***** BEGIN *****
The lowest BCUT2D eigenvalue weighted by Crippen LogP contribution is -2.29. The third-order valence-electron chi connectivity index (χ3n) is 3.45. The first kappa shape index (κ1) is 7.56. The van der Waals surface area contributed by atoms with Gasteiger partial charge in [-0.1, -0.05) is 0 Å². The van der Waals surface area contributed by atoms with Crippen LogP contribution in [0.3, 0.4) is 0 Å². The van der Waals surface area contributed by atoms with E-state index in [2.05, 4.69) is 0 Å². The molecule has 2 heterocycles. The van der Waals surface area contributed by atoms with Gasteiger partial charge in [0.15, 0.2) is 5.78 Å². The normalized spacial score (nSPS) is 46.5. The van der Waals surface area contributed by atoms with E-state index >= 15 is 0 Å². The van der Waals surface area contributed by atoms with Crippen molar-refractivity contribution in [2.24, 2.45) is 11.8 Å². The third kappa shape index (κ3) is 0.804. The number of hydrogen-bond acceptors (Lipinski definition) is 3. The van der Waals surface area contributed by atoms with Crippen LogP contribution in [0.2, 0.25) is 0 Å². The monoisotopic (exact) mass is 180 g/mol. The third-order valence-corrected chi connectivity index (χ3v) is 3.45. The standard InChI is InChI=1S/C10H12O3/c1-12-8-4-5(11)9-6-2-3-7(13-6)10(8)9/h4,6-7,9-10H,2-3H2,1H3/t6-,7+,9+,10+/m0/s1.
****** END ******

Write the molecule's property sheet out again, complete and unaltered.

The lowest BCUT2D eigenvalue weighted by Crippen LogP contribution is -2.29. The third-order valence-electron chi connectivity index (χ3n) is 3.45. The first kappa shape index (κ1) is 7.56. The van der Waals surface area contributed by atoms with Gasteiger partial charge in [-0.1, -0.05) is 0 Å². The van der Waals surface area contributed by atoms with Crippen LogP contribution in [0.3, 0.4) is 0 Å². The van der Waals surface area contributed by atoms with E-state index in [2.05, 4.69) is 0 Å². The molecule has 2 heterocycles. The van der Waals surface area contributed by atoms with Gasteiger partial charge in [0.15, 0.2) is 5.78 Å². The normalized spacial score (nSPS) is 46.5. The van der Waals surface area contributed by atoms with E-state index >= 15 is 0 Å². The van der Waals surface area contributed by atoms with Crippen molar-refractivity contribution in [2.24, 2.45) is 11.8 Å². The third kappa shape index (κ3) is 0.804. The number of hydrogen-bond acceptors (Lipinski definition) is 3. The van der Waals surface area contributed by atoms with Crippen LogP contribution in [0.2, 0.25) is 0 Å². The monoisotopic (exact) mass is 180 g/mol. The third-order valence-corrected chi connectivity index (χ3v) is 3.45. The standard InChI is InChI=1S/C10H12O3/c1-12-8-4-5(11)9-6-2-3-7(13-6)10(8)9/h4,6-7,9-10H,2-3H2,1H3/t6-,7+,9+,10+/m0/s1.